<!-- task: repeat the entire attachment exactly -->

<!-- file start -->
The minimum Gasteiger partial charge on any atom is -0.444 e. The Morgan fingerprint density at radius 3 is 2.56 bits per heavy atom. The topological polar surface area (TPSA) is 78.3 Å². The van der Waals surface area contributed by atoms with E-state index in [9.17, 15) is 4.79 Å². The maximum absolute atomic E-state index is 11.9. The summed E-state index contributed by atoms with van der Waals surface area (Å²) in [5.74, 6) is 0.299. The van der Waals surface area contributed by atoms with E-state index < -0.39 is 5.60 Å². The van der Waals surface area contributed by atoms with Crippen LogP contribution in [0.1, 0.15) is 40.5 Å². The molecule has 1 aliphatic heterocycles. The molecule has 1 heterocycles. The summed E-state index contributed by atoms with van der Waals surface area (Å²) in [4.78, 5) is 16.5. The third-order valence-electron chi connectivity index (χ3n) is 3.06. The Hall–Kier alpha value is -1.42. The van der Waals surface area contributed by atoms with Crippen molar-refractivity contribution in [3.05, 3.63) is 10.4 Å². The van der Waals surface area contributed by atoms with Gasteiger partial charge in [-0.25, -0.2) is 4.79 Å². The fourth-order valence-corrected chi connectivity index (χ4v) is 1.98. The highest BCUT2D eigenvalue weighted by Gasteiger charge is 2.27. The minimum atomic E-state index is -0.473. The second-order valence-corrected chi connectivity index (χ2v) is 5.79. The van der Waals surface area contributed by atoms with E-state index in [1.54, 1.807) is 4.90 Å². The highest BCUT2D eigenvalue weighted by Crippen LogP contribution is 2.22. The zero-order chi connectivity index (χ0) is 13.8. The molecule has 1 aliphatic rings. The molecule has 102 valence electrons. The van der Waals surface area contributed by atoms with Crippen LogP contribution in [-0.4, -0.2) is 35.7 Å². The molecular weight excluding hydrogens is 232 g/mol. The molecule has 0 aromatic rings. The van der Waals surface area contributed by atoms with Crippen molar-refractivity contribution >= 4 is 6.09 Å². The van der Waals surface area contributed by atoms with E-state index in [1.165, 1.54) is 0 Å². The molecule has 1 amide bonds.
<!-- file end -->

The minimum Gasteiger partial charge on any atom is -0.444 e. The Morgan fingerprint density at radius 3 is 2.56 bits per heavy atom. The topological polar surface area (TPSA) is 78.3 Å². The van der Waals surface area contributed by atoms with E-state index in [9.17, 15) is 4.79 Å². The maximum absolute atomic E-state index is 11.9. The summed E-state index contributed by atoms with van der Waals surface area (Å²) in [5.74, 6) is 0.299. The van der Waals surface area contributed by atoms with E-state index < -0.39 is 5.60 Å². The van der Waals surface area contributed by atoms with Crippen LogP contribution in [0.1, 0.15) is 40.5 Å². The molecule has 1 aliphatic heterocycles. The molecule has 1 heterocycles. The summed E-state index contributed by atoms with van der Waals surface area (Å²) in [4.78, 5) is 16.5. The third-order valence-electron chi connectivity index (χ3n) is 3.06. The Hall–Kier alpha value is -1.42. The van der Waals surface area contributed by atoms with Crippen molar-refractivity contribution in [3.05, 3.63) is 10.4 Å². The van der Waals surface area contributed by atoms with Gasteiger partial charge in [-0.25, -0.2) is 4.79 Å². The fourth-order valence-corrected chi connectivity index (χ4v) is 1.98. The highest BCUT2D eigenvalue weighted by Gasteiger charge is 2.27. The minimum atomic E-state index is -0.473. The second-order valence-corrected chi connectivity index (χ2v) is 5.79. The van der Waals surface area contributed by atoms with E-state index in [1.54, 1.807) is 4.90 Å². The highest BCUT2D eigenvalue weighted by Crippen LogP contribution is 2.22. The zero-order chi connectivity index (χ0) is 13.8. The molecule has 1 aliphatic rings. The molecule has 102 valence electrons. The van der Waals surface area contributed by atoms with Crippen LogP contribution in [-0.4, -0.2) is 35.7 Å². The molecular weight excluding hydrogens is 232 g/mol. The molecule has 0 aromatic rings. The van der Waals surface area contributed by atoms with Crippen molar-refractivity contribution >= 4 is 6.09 Å². The van der Waals surface area contributed by atoms with E-state index in [1.165, 1.54) is 0 Å². The molecule has 1 amide bonds.